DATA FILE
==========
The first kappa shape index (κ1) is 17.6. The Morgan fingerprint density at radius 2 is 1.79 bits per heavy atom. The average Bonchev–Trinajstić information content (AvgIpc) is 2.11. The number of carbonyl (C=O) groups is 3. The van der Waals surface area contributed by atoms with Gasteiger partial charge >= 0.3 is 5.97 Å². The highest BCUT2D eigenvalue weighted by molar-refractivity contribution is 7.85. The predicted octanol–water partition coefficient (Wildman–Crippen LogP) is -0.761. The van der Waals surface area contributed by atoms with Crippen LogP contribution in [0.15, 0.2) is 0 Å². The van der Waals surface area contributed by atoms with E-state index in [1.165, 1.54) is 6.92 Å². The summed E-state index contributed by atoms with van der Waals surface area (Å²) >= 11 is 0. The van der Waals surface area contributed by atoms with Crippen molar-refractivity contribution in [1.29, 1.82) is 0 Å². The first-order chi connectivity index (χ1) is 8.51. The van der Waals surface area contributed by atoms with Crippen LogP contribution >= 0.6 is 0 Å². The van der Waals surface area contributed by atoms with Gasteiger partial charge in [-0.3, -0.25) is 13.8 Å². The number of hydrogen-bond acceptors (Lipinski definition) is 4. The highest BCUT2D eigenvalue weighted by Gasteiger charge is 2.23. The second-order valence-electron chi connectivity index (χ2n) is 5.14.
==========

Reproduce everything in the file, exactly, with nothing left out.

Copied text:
The first kappa shape index (κ1) is 17.6. The Morgan fingerprint density at radius 2 is 1.79 bits per heavy atom. The average Bonchev–Trinajstić information content (AvgIpc) is 2.11. The number of carbonyl (C=O) groups is 3. The van der Waals surface area contributed by atoms with Gasteiger partial charge >= 0.3 is 5.97 Å². The highest BCUT2D eigenvalue weighted by molar-refractivity contribution is 7.85. The predicted octanol–water partition coefficient (Wildman–Crippen LogP) is -0.761. The van der Waals surface area contributed by atoms with Crippen LogP contribution in [0.15, 0.2) is 0 Å². The van der Waals surface area contributed by atoms with E-state index in [1.165, 1.54) is 6.92 Å². The summed E-state index contributed by atoms with van der Waals surface area (Å²) >= 11 is 0. The van der Waals surface area contributed by atoms with Crippen molar-refractivity contribution in [1.29, 1.82) is 0 Å². The first-order chi connectivity index (χ1) is 8.51. The van der Waals surface area contributed by atoms with Crippen LogP contribution >= 0.6 is 0 Å². The van der Waals surface area contributed by atoms with Gasteiger partial charge in [-0.3, -0.25) is 13.8 Å². The number of hydrogen-bond acceptors (Lipinski definition) is 4. The highest BCUT2D eigenvalue weighted by Gasteiger charge is 2.23. The second-order valence-electron chi connectivity index (χ2n) is 5.14.